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Exchange Transfusion in the Neonate

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Introduction

Exchange Transfusion is a procedure performed within Newborn Services for the treatment/correction of anaemia, hyperbilirubinaemia, and to remove antibodies associated with red blood cell haemolysis. This guideline also covers partial exchange for treatment of polycythaemia.

Below are the recommended best practices of Exchange Transfusion in Newborn Services. See also Exchange Transfusion Checklist

  • Informed written consent must be obtained. 
  • Consent is documented on a consent form (Agreement to Treatment CR0111). 
  • Consent for blood is documented on the reverse side of form CR0111. 
  • In special circumstances (e.g. baby transferred, a shocked anaemic baby with a parent not available) verbal consent by a parent is acceptable provided it is documented in baby's clinical record and written consent obtained as soon as possible. 

Prescribing

  • Blood required for the transfusion must be charted by a Consultant/Registrar/NS-ANP on the Blood Transfusion/ IV Fluid form(CR5541) . 
  • The Nurse must be notified that the blood has been ordered, prior to it being requested from blood bank. 
  • The Consultant/Registrar/NS-ANP must record the treatment plan in the patient's clinical record

Volume

N.B: Blood Volume = 70-90 ml/kg for term and 85-110 ml/kg for preterm infants

  • One blood volume removes 65% of baby's red cells.
  • Two blood volumes removes 88%
  • Thereafter the gain is small.
<1000 gms Use 5ml aliquots
1000-2000 gm 10 ml
>2000 gm 4 15 ml

Procedure

  • Consent must be obtained by the Doctor from the parent(s) prior to commencement of the exchange transfusion.
  • All exchanges are to be conducted in NICU level 3 by either a Consultant or Registrar/NS-ANP under Consultant's authorisation
  • There must be at least one doctor/NS-ANP and one nurse exclusively involved in the exchange throughout its progress. If called away, the exchange is to be stopped and the lines flushed with NaCl 0.9%.
  • Resuscitation equipment and drugs must be checked and ready for use including adrenaline 1:10,000.
  • Ventilator must be set up ready for use at the bed space.
  • Blood and IV fluids must be prescribed by medical staff on appropriate charts.
  • Asepsis must be maintained throughout the procedure.
  • Meticulous care must be taken with volume balance, the rate of the exchange, the vital signs and any signs of air in the lines.
    During the exchange ensure volume in/volume out balance does not exceed
          5ml < 1000g baby
         10ml > 1000g baby
         15ml > 2000g baby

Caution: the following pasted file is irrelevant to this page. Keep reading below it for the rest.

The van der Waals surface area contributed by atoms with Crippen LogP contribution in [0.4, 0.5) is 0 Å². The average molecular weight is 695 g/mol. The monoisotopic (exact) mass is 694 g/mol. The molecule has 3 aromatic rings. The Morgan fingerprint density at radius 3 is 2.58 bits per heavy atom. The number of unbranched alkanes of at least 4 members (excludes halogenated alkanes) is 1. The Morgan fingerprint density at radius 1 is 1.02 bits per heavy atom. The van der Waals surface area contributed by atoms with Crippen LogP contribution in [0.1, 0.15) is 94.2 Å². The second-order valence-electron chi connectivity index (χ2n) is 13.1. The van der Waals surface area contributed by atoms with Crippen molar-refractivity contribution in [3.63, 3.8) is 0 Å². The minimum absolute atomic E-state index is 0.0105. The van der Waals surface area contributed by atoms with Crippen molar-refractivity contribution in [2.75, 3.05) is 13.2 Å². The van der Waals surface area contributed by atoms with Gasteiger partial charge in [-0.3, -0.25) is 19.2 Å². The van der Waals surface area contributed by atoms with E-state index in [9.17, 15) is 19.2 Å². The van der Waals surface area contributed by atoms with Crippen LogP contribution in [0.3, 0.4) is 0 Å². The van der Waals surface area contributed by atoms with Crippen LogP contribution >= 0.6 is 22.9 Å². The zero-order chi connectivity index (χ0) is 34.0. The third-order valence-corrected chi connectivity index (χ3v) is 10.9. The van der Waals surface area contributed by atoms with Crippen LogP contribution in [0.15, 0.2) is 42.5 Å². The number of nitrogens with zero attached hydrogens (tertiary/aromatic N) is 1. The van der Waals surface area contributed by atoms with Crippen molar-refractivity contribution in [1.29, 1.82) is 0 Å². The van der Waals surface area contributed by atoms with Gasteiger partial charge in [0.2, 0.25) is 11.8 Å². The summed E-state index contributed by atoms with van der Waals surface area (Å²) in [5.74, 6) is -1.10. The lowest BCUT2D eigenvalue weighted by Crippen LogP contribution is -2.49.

• IF THERE ARE ANY DOUBTS ABOUT THE SET-UP OR THE METHOD OF DOING THE EXCHANGE TRANSFUSION, THEY MUST BE IMMEDIATELY REFERRED TO SENIOR MEDICAL OR NURSING STAFF AND THE EXCHANGE INTERRUPTED UNTIL THEY ARE ANSWERED SATISFACTORILY.
  • Nurse the baby on a radiant heat table.
  • If the exchange is being done for hyperbilirubinaemia, ensure optimal exposure to phototherapy and biliblanket is maintained
  • The infants cardiorespiratory status and oxygen saturation must be monitored continuously. Non-invasive blood pressures are to be taken every 15minutes.
  • Baby remains NBM throughout the exchange. Aspirate stomach contents prior to commencement of procedure and leave the gastric tube on free drainage. This eliminates the risk of aspiration.
  • If the exchange transfusion is stopped for any reason for longer than 2-3 minutes, disconnect blood line from the baby, remove blood line from heating sheath, remove line from under radiant heater1.
  • Observe carefully throughout the procedure that there is no air in the lines.
  • See Exchange transfusion record form (ADHB only)
  • In the event of a collapse during an exchange transfusion see 'Procedure in case of adverse reaction and/or negative outcome

Technique

Exchange transfusions are performed using either one catheter or two catheter push-pull method.  The exchange equipment is set up by nursing staff, but the specialist responsible for the exchange must check the set-up prior to commencing the exchange. This set-up is a joint responsibility between medical and nursing staff, but the specialist doing the exchange has overall responsibility for the procedure.

1. Two Catheter Push-pull Technique

Blood is removed from the artery while infusing fresh blood through a vein at the same rate.

  In Out
  Umbilical vein Peripheral artery
or Umbilical vein Umbilical artery
or Peripheral vein Peripheral artery2
or Peripheral vein Umbilical artery

Two Catheter Push-Pull set up and management

  • Use prepacked Exchange Transfusion Two catheter push-pull set. See diagram below.
  • Attach Astoflo unit on to pole on ponta, switch unit on and adjust setting to 39.5 °C then press start (confirms the change or unit will reset to default settings)
  • Prime the blood filter, Alaris giving set and one way valve. 
  • When ready to commence the exchange, connect the outline to baby's arterial line